- Plan your route, determine the number of days and add two extra days.
- Eat a light, nutrient rich breakfast. Gorge only after you park the bike.
- Keep in constant contact with loved ones, as they’ll be worried about you.
- Unsure what to eat or where to visit next? Talk to locals. They know best.
- Don’t stuff your dresser into your saddlebags. If you don’t need it, leave it at home.
- Create a budget, draw up a route and hit the road. Don’t overcomplicate it.
- Don’t be the person who talks about a trip like this, but never does it. You’re only hurting yourself.
- Invest in a good, simple, two-layered touring jacket. Avoid bells and whistles.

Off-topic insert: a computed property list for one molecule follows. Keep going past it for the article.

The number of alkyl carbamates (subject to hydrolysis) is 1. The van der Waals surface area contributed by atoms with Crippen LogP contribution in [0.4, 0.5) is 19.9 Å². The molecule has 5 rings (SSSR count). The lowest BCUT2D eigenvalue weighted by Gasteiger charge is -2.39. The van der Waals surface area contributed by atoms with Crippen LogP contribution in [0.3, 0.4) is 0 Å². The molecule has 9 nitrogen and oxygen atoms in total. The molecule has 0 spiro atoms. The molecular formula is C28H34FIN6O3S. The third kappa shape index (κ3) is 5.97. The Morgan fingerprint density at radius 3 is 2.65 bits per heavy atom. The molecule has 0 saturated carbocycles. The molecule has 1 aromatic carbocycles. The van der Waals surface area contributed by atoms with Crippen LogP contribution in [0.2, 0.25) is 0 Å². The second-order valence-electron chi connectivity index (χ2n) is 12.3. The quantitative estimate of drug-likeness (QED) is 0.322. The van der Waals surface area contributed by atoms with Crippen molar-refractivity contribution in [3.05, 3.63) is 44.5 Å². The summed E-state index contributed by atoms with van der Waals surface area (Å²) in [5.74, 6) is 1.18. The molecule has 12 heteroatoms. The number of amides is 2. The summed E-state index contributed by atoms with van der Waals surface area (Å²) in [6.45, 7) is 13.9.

- Get a national park pass for $80 bucks. It’s worth it. Every single national park is beautiful.
- If you bring a drone, don’t fly it in the national parks. It’s disruptive to the wildlife. Would you like me to fly a loud, buzzing camera around while you try to eat or take a shit? Didn’t think so.
- Before you leave, take your motorcycle in for maintenance. Replace tires if need be.
- Buy a Garmin Virb Ultra 30 then film/photograph everything. Your future self will thank you.
- A five mile drop in speed can save you a five mile walk. Be mindful of your fuel economy.
- Ride in silence. Music creates a narrative. You want the ride to create the narrative for you.
- Thomas from Revzilla told me: “Being told what you ‘should’ be doing will be a recurring theme. Guys who'd never been out of their own county had a lot to tell me about riding cross-country!
- Go sober: you’ll want to be 100% present with every road you ride and every person you meet.
- Veer off your planned route: if it catches your eye, explore. You only have one chance to do so.
- Veer off whatever route you’re on in life: if it catches your eye, explore. You only have one chance to do so.